3. Post your ad on as many places as possible

Community manager job portal and ads posting for coworking

Now that you’ve written a clear and compelling job description, it’s time to post your ad on as many job boards as you can! 

You can start with some of the more popular generic job boards like:

  • LinkedIn
  • Indeed
  • Google for jobs
  • Craigslist

Promote the job through your own personal network as well to get in front of as many people as possible. You’ll also want to consider coworking specific job sites and opportunities including the Coworking Job Board by Coworkies to make sure your role is getting in front of the right people.

4. Evaluate candidate applications

Evaluating applications for a role is as much of an art as a science. People dedicate their entire lives to matching the right person with the right role, and it’s a skill worth mastering as your business and team grows.

One thing that can be helpful at this stage is separating the need-to-haves from the nice-to-have qualities.

Finding a community manager who has sales experience, a customer service background, social media experience, is great with technology, and can make a mean cup of coffee can feel next to impossible.

Before you begin looking at applications, consider writing out all of the qualities your perfect community manager possesses. Then list these qualities in order of importance.

For example, maybe your space is known for being warm, welcoming, and community-driven. Hiring an extraverted community manager with strong interpersonal skills will be an absolute must, while other qualities, like deep knowledge of coworking SEO or IT experience, may come second to that.

Think about exactly what it is that your space needs and keep these qualities top-of-mind in the hiring process. 

5. Interview qualified candidates and make a selection 

Finally, we’ve gotten to the interview process! For a part-time community manager role, a single interview is all that usually makes sense. But that’s more than enough time to get the information you need about a candidate.

An interview will typically start with a brief introduction (“Tell me about yourself and why you want this role”) , followed by some behavioral questions to gauge their skill level.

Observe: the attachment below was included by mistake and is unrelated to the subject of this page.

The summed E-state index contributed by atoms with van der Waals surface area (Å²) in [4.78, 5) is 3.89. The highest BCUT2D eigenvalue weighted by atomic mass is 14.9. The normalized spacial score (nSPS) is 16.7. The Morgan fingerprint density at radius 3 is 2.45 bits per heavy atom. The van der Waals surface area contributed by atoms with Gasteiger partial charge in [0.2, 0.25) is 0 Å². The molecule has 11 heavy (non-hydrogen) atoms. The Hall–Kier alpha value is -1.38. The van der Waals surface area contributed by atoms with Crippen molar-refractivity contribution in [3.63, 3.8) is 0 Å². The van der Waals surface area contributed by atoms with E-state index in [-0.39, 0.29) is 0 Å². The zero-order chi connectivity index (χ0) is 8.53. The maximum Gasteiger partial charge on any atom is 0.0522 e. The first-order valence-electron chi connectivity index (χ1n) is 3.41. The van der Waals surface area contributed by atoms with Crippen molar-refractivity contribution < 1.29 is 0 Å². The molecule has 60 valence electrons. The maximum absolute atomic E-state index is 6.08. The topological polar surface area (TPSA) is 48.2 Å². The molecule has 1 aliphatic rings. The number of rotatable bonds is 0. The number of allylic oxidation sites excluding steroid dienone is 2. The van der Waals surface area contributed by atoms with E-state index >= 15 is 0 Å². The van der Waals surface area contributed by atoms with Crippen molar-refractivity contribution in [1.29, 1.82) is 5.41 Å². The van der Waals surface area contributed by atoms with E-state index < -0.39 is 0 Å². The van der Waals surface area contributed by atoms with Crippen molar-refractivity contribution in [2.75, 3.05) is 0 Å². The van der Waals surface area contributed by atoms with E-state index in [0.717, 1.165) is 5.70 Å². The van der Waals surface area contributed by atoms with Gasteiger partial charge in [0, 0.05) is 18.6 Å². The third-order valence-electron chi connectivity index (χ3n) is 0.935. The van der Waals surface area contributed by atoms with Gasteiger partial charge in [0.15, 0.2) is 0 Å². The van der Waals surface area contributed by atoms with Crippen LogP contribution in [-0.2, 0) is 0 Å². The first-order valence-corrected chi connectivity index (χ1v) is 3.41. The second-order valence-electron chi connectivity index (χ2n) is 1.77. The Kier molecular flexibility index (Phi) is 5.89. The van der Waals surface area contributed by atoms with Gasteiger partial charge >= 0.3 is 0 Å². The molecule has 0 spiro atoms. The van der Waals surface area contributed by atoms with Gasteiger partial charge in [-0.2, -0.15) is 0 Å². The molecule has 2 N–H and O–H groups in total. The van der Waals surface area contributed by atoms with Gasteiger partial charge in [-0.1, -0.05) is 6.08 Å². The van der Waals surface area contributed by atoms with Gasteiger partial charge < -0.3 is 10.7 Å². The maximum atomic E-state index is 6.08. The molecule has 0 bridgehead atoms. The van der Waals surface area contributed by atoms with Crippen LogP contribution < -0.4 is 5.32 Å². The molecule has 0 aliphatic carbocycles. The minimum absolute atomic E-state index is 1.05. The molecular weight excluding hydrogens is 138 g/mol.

Tailor yours to the coworking experience by asking questions specific to common occurrences in your coworking space. Here are a few examples:

  • There is a member in the space who frequently disrupts other members while they’re working. How would you handle this situation?
  • You get to the space in the morning and realize that the coffee machine is broken. What do you do?
  • Members are abusing the phone booth and not following booking policies on a regular basis. What do you do to ensure this doesn’t happen?

You’re looking for answers that show you how the candidate handles difficult or uncomfortable situations. Qualities like patience, understanding, and adaptiveness go a long way in these situations.

Throughout the entire interview process, you’ll also want to pay attention to the general energy of the individual. 

When hiring your community manager, look for someone with a personality that will fit well with your space and your members.

Any skill can be taught. It’s more important to find people with the right personality who are a right cultural fit for the space.

And finally, look for someone who has the skills to both attract and retain members.

Attracting members: this includes things like following up with leads, managing social media accounts, updating the website, and giving a great tour.

Retaining members: this includes things like engaging the community, holding events, and seamlessly managing the day-to-day operations of the space.

Ideally you’ll find a community manager who is great at both – someone who has the sales skills necessary to bring people in and the hospitality skills necessary to get people to stay. But if you need to prioritize one skillset over the other, it’s best to figure that out before you begin the hiring process.

A final tip on hiring a community manager for your coworking space

Tips on hiring a community manager for your coworking space

Before you run off and hire someone for your space, we want to leave you with one final piece of advice: don’t hire someone until you can financially support it. 

First-time operators can sometimes make the mistake of bringing people and tools on before they’re financially ready, and community managers are not cheap. 

If you’re based in North America, you may expect to pay between $400 and $1,000 a week for your community manager depending on their roles and responsibilities – if not more.

Make sure you have the cash flow to support bringing another person on board before you begin the hiring process. If you are in need of some extra help, but can’t afford a full-time manager, consider looking into a community volunteer, virtual assistant or running your coworking space autonomously with the help of coworking software.

Set yourself up for hiring success

Hiring a community manager is a huge milestone for new coworking operators, but it’s not always easy.

By following a careful hiring process that considers both qualifications and cultural fit, you can find the right person to lead your coworking community and help you develop meaningful connections with your members. 

Looking for more advice on how to hire for your coworking space? Here are four best practices for hiring your coworking staff.

Join the We Run Flex Community for Coworking and Flex Space Leaders